The boceprevir label will be updated to reflect these drug interactions. Another HCV PI, telaprevir (Incivek, Vertex Pharmaceuticals Inc.), already carries warnings about drug interactions with HIV PIs.
“There has been considerable concern about the off-label use of these drugs and how they are used in patients with retroviral infections,” said Andrew Talal, MD, MPH, associate professor of medicine and associate medical director, Center for the Study of Hepatitis C, Weill Cornell Medical College, New York City. “I am pleased by the release of these data.”

Data presented on March 6 at the 19th Conference on Retroviruses and Opportunistic Infections (CROI) from researchers at Merck (Hulskotte E et al, paper 771LB) support the FDA action.

 Investigators evaluated drug interactions between boceprevir and ritonavir-boosted HIV PIs in 39 healthy adults. Blood samples were analyzed for pharmacokinetic characteristics of HIV PIs, ritonavir and boceprevir. The researchers found that boceprevir in combination with ritonavir-boosted atazanavir, darunavir and lopinavir resulted in reduced steady-state exposures of the HIV medications. Darunavir and lopinavir, but not atazanavir, lowered boceprevir exposure.

However, another study, presented on the same day at CROI (Sulkowski M et al, oral abstract Q-175), came to a different conclusion. This study evaluated the efficacy of boceprevir in patients co-infected with HIV and HCV genotype 1 who were previously untreated for HCV. Patients were treated with HIV PIs and also received boceprevir in combination with peginterferon alfa-2b/ribavirin (B/PR; n=64) or peginterferon alfa-2b/ribavirin (PR; n=34) alone. In an interim analysis, sustained virologic response at week 12 was achieved in 61% of patients in the B/PR group compared with 27% of patients in the PR group. The rates of HIV breakthrough (defined as HIV RNA >50 copies/mL at two consecutive visits) were 4.7% (three of 64) for patients who received boceprevir and 11.8% (four of 34) for those who did not.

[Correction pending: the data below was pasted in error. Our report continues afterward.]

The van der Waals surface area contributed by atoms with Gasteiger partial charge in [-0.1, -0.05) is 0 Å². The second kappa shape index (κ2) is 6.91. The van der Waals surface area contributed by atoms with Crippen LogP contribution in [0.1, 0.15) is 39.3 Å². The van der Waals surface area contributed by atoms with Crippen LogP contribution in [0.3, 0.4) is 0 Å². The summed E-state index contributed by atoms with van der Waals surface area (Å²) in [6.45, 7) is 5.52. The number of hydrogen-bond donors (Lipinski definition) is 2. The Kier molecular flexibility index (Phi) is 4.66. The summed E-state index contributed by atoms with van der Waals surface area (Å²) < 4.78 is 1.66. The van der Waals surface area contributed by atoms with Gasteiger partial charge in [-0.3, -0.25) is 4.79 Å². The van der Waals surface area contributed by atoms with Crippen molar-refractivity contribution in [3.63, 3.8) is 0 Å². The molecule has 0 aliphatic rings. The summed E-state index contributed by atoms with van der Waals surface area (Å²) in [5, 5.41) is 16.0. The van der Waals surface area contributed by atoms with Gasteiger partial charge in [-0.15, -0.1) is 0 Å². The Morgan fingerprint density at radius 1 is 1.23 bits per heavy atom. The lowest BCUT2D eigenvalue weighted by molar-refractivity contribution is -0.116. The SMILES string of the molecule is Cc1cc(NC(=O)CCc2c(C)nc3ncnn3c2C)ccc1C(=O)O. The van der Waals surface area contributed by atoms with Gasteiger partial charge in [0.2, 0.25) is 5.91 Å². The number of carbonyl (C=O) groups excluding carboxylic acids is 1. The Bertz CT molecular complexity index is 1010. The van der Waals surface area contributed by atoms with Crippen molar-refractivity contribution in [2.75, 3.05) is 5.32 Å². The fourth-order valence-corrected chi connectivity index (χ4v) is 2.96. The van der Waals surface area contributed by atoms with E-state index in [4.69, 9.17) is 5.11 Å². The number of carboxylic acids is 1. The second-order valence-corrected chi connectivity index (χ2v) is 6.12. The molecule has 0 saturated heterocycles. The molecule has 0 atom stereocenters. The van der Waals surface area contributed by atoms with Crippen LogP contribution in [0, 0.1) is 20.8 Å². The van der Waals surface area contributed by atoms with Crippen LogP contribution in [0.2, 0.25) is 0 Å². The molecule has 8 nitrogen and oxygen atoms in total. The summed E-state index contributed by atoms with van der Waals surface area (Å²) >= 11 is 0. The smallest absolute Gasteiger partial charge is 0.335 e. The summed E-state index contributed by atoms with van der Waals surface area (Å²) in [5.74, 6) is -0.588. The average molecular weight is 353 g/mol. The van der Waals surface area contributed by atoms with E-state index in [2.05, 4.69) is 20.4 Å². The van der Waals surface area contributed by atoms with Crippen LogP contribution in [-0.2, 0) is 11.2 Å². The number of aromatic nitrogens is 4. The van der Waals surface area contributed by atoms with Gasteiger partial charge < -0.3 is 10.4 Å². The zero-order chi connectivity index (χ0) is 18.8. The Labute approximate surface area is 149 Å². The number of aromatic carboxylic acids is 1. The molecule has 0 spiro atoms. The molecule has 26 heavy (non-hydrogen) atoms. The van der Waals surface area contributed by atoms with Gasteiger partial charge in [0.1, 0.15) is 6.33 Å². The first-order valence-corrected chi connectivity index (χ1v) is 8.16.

“Although this study included a small number of patients, it did not demonstrate an increased rate of HIV breakthrough in patients receiving boceprevir plus HIV protease inhibitors compared with subjects receiving protease inhibitors alone,” said Kristen Marks, MD, assistant professor of medicine, Division of Infectious Diseases, Weill Cornell Medical College, New York City, and investigator, Cornell Clinical Trials, who was not involved in the study. “However, further study is needed to determine if HCV and HIV protease inhibitors can be safely used together.”

Dr. Talal said he would hold off initiating combination therapy with boceprevir and ritonavir-boosted HIV PIs in a patient with HCV–HIV co-infection who had not already been started on such therapy. As for patients who have already been started on the combination, the FDA alert recommends they should be closely monitored for HCV treatment response and potential HCV and HIV virologic rebound.

Dr. Marks said that she would make decisions about whether to continue treatment with boceprevir and a ritonavir-boosted HIV PI on a case-by-case basis.
“For example, if a patient has been on combination therapy for half a year and is doing well with respect to both HIV and HCV, I would leave them on it,” she said.